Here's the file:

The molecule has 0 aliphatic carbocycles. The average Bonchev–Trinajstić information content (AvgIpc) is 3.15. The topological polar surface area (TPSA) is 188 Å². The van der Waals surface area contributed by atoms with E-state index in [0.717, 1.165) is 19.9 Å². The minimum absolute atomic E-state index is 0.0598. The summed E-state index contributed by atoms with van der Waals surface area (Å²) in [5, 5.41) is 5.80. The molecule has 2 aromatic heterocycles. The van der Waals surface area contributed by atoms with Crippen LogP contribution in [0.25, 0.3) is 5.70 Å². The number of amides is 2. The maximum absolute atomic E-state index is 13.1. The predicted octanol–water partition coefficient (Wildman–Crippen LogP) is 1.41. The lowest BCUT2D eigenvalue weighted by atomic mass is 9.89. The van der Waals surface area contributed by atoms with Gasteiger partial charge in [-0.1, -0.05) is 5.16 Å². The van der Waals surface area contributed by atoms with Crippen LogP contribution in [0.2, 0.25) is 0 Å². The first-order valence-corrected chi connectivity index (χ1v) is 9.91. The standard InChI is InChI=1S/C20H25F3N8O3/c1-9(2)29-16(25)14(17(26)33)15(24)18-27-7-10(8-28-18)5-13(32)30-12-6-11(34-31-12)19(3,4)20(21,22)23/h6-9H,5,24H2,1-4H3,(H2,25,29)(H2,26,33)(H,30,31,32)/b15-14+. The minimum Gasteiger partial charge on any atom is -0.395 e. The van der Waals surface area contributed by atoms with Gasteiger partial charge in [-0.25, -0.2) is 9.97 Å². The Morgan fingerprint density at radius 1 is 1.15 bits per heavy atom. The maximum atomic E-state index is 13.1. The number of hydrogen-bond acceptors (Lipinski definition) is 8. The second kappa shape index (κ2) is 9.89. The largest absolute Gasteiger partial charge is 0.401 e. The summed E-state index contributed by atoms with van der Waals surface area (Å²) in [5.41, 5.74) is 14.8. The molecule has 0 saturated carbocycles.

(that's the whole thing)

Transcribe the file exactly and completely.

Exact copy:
The molecule has 0 aliphatic carbocycles. The average Bonchev–Trinajstić information content (AvgIpc) is 3.15. The topological polar surface area (TPSA) is 188 Å². The van der Waals surface area contributed by atoms with E-state index in [0.717, 1.165) is 19.9 Å². The minimum absolute atomic E-state index is 0.0598. The summed E-state index contributed by atoms with van der Waals surface area (Å²) in [5, 5.41) is 5.80. The molecule has 2 aromatic heterocycles. The van der Waals surface area contributed by atoms with Crippen LogP contribution in [0.25, 0.3) is 5.70 Å². The number of amides is 2. The maximum absolute atomic E-state index is 13.1. The predicted octanol–water partition coefficient (Wildman–Crippen LogP) is 1.41. The lowest BCUT2D eigenvalue weighted by atomic mass is 9.89. The van der Waals surface area contributed by atoms with Gasteiger partial charge in [-0.1, -0.05) is 5.16 Å². The van der Waals surface area contributed by atoms with Crippen LogP contribution in [0.2, 0.25) is 0 Å². The first-order valence-corrected chi connectivity index (χ1v) is 9.91. The standard InChI is InChI=1S/C20H25F3N8O3/c1-9(2)29-16(25)14(17(26)33)15(24)18-27-7-10(8-28-18)5-13(32)30-12-6-11(34-31-12)19(3,4)20(21,22)23/h6-9H,5,24H2,1-4H3,(H2,25,29)(H2,26,33)(H,30,31,32)/b15-14+. The minimum Gasteiger partial charge on any atom is -0.395 e. The van der Waals surface area contributed by atoms with Gasteiger partial charge in [-0.25, -0.2) is 9.97 Å². The Morgan fingerprint density at radius 1 is 1.15 bits per heavy atom. The maximum atomic E-state index is 13.1. The number of hydrogen-bond acceptors (Lipinski definition) is 8. The second kappa shape index (κ2) is 9.89. The largest absolute Gasteiger partial charge is 0.401 e. The summed E-state index contributed by atoms with van der Waals surface area (Å²) in [5.41, 5.74) is 14.8. The molecule has 0 saturated carbocycles.